As fantastic as the technical aspects of the film were, none of it would've worked without a cast to pull off Annakin's script. Thankfully the cast of character actors pulled it off beautifully. Especially successful was Alberto Sordi, who received a Golden Globe for his performance and had just come off of Alberto Lattuada's mafia comedy Mafioso. In a film full of great performances, it is difficult to choose favorites, but worth noting some of the names and where you may have seen them. Benny Hill makes an appearance as the top spun fire chief in charge of the fire brigade, Jean-Pierre Cassel (father of Vincent Cassel) portrays the amorous Pierre DuBois, Gert Frobe, as Colonel Manfred von Holstein, came to the film directly after finishing up his role as the titular character in Goldfinger, the list goes on and on. Not many who'd be recognized by the casual modern film fan, but for fans of '60s cinema, this cast is a treasure trove of talent.

Those Magnificent Men in their Flying Machines has nary a dull moment and remains a classic comedy that deserves more attention than it has gotten. While it is in no way obscure, the film doesn't hold the same kind of cache as Around the World in Eighty Days or other similar titles. Thank goodness that Twilight Time has chosen to be a part of their extremely well curated collection. Is it pricey? Yes. However, If you've got the disposable income, it is well worthwhile.

The Disc:

Twilight Time has gifted us with another fantastic presentation in Those Magnificent Men in their Flying Machines. The image quality, presumably due to its Todd-AO origins, is impeccable. Not a pixel is out of place and this is the rare disc that even stands up to close inspection with no problems. The image is clean, bright, colorful, and tack sharp. Really amazing stuff and among the best HD presentations of a color classic that I've seen. Equally fantastic are the audio tracks, both the dialogue track and the isolated score are beautiful and both warrant their own kudos. I have no complaints. A great film and a gorgeous presentation will get a thumbs up from me every time.

Typically Twilight Time discs are barebones apart from a possible trailer or two due to the nature of their licensing contracts which stipulate that no new bonus content be included. However, Those Magnificent Men gives us a fantastic archival commentary track from Ken Annakin that has been ported over from past releases. Annakin isn't the most active commentator, and the track goes quiet on several occasions, but the anecdotes he provides are both funny and informative. As with all Twilight Time discs, the extras round out with a wonderful essay by Julie Kirgo. This time around she tackles the cast, crew, and production of the film, giving the reader a wonderful bird's eye view of Those Magnificent Men. This isn't a film that required quite as probing an essay as, perhaps, Rapture, but it is, nonetheless, an interesting read and a real asset to the package as a whole.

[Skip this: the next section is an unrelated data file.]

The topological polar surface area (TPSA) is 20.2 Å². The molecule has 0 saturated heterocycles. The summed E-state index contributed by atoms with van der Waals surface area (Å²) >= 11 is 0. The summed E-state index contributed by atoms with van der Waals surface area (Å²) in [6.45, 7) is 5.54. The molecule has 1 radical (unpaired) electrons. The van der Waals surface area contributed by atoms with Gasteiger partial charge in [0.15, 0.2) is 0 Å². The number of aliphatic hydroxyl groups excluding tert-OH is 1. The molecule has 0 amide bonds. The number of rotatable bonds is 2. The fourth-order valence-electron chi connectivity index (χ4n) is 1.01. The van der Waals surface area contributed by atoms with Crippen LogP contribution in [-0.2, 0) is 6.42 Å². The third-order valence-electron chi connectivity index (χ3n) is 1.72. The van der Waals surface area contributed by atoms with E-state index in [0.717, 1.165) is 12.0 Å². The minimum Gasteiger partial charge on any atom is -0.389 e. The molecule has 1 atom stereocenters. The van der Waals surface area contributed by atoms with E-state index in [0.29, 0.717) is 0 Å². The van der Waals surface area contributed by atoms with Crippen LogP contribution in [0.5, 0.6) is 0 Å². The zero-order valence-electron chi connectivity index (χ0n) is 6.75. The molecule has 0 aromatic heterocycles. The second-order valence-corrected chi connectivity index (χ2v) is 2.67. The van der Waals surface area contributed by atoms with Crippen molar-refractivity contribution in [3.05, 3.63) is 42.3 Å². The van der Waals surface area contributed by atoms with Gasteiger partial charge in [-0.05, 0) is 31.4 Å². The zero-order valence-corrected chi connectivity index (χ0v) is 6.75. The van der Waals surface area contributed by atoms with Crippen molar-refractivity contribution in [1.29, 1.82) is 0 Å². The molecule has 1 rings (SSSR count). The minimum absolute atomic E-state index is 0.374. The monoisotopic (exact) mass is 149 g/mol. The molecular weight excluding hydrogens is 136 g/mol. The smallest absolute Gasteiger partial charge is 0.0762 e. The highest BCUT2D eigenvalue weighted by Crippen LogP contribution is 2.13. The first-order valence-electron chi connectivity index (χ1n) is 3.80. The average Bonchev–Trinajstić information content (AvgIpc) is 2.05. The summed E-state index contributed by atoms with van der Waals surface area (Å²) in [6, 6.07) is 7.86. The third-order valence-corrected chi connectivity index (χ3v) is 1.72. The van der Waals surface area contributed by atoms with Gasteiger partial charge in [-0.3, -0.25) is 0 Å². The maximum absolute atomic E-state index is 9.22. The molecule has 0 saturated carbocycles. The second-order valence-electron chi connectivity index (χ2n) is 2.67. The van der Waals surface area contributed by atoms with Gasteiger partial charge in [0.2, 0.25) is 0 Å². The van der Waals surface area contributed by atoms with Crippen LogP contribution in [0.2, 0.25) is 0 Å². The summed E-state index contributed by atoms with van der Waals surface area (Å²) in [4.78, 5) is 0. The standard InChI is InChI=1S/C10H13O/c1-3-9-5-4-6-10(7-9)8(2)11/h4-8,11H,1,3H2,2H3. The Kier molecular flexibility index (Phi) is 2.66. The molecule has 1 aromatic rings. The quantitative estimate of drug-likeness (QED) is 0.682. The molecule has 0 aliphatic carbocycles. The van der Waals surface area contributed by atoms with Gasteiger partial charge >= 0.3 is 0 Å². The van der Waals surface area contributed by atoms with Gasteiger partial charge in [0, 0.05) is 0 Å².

I know that Twilight Time discs are expensive, but some of them are really worth the dough, and this is one of the first ones I'd recommend to a newbie, so check it out!
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Order Those Magnificent Men in Their Flying Machines on Blu-ray at Screen Archives
Ard VijnAugust 15, 2012 10:42 AM

One of my favorite matineé films from when I was little. Must have seen this countless times on VHS, and cannot resist this BluRay. I cannot wait to watch "Those Magnificent Men in Their Flying Machines" with my children as well.

So hurry up people: it's limited to only 3,000 copies. Josh and me have 1 each so that leaves only 2998 for the rest of you.